Alex Katz

Alex Katz

Gavin Brown’s Enterprise
New York, 439 West 127th Street

This exhibition tells the story of a year in Alex Katz’s ( Brooklyn, b.1927) painted-life. A life where landscapes are observed from the edge of his home in Maine. For more than half a century, Katz painted this land with a virtuosity yoked to a consistent elegance. Today, while the elegance remains, something else has beckoned. Katz finds himself in the middle of the tempest.

The paintings are sublime scenes still, but scenes without respite. The sun breaks orange against spruce; day falls out of a thicket of trees; and a nocturnal sky emerges from nothing but irrepressible moves of black and gray, wet into wet, as painters say. A brash spirit emerges—his own hands can even be seen pressed into the black, putting the brush on notice, as if to impose himself directly on the image, charging it with cryptic emotions. This hand brings to mind the conclusion of W. B. Yeats’ “Among School Children”: "O body swayed to music, O brightening glance, / How can we know the dancer from the dance?”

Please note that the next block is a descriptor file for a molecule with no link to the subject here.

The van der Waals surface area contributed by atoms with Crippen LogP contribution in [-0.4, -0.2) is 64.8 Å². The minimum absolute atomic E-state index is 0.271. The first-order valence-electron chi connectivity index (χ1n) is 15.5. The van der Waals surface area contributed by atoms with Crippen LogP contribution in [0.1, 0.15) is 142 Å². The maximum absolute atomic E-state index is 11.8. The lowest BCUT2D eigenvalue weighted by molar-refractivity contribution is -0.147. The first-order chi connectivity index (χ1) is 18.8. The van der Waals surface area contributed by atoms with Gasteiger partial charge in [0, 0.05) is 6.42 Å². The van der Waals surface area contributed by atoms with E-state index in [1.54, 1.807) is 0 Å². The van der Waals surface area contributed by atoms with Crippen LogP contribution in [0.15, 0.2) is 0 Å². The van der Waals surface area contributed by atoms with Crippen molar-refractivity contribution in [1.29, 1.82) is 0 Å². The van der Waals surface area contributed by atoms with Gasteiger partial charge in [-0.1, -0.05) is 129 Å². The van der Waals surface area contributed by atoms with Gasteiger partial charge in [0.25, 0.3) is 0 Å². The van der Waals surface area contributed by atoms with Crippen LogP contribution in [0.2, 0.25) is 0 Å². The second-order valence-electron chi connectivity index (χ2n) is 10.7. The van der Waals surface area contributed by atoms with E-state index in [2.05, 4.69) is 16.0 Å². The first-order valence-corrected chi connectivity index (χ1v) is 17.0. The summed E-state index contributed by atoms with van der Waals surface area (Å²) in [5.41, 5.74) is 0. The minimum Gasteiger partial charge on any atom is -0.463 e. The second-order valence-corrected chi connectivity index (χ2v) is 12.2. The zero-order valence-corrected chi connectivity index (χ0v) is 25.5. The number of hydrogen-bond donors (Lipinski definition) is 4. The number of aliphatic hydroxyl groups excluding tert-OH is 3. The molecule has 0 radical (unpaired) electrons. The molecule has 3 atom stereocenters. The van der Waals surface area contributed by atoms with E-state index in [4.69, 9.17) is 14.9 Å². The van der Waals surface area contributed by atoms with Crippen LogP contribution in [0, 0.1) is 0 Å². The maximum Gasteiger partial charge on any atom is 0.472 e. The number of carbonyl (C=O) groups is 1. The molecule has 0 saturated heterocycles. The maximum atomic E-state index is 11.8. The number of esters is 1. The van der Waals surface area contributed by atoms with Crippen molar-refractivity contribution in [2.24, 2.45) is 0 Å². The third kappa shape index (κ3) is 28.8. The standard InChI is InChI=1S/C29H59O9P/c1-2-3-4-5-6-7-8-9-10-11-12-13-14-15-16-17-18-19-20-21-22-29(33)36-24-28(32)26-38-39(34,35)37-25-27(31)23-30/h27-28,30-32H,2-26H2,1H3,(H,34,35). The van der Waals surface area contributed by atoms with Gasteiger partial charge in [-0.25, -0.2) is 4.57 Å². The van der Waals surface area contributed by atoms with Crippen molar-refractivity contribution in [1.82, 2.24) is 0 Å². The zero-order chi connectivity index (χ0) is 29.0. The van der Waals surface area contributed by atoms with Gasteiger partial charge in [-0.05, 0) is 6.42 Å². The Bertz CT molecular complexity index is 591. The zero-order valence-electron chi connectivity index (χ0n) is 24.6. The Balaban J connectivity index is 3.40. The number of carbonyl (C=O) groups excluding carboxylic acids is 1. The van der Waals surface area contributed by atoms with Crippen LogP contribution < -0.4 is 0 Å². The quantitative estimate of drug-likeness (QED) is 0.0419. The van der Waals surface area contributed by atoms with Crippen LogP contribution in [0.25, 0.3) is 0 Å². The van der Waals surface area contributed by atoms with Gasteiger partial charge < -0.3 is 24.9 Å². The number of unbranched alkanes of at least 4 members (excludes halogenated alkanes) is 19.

In these new works, Katz’s hand is bluntly material and inextricably sublime. He has fit his vision to the encroaching dark, engaging with mysteries he can almost summon in the paint. The life of a painting can be truly mysterious, especially to the painter. These paintings exist metaphorically where life edges into death, and perhaps have something uncanny to tell us.

There are really two kinds of life in these paintings: the one the paintings embody, the one we believe we are observing, and then there is the other. It is this other which causes the trouble, this other we long to see.

on view through August 3, 2019

Carlos Motta

Carlos Motta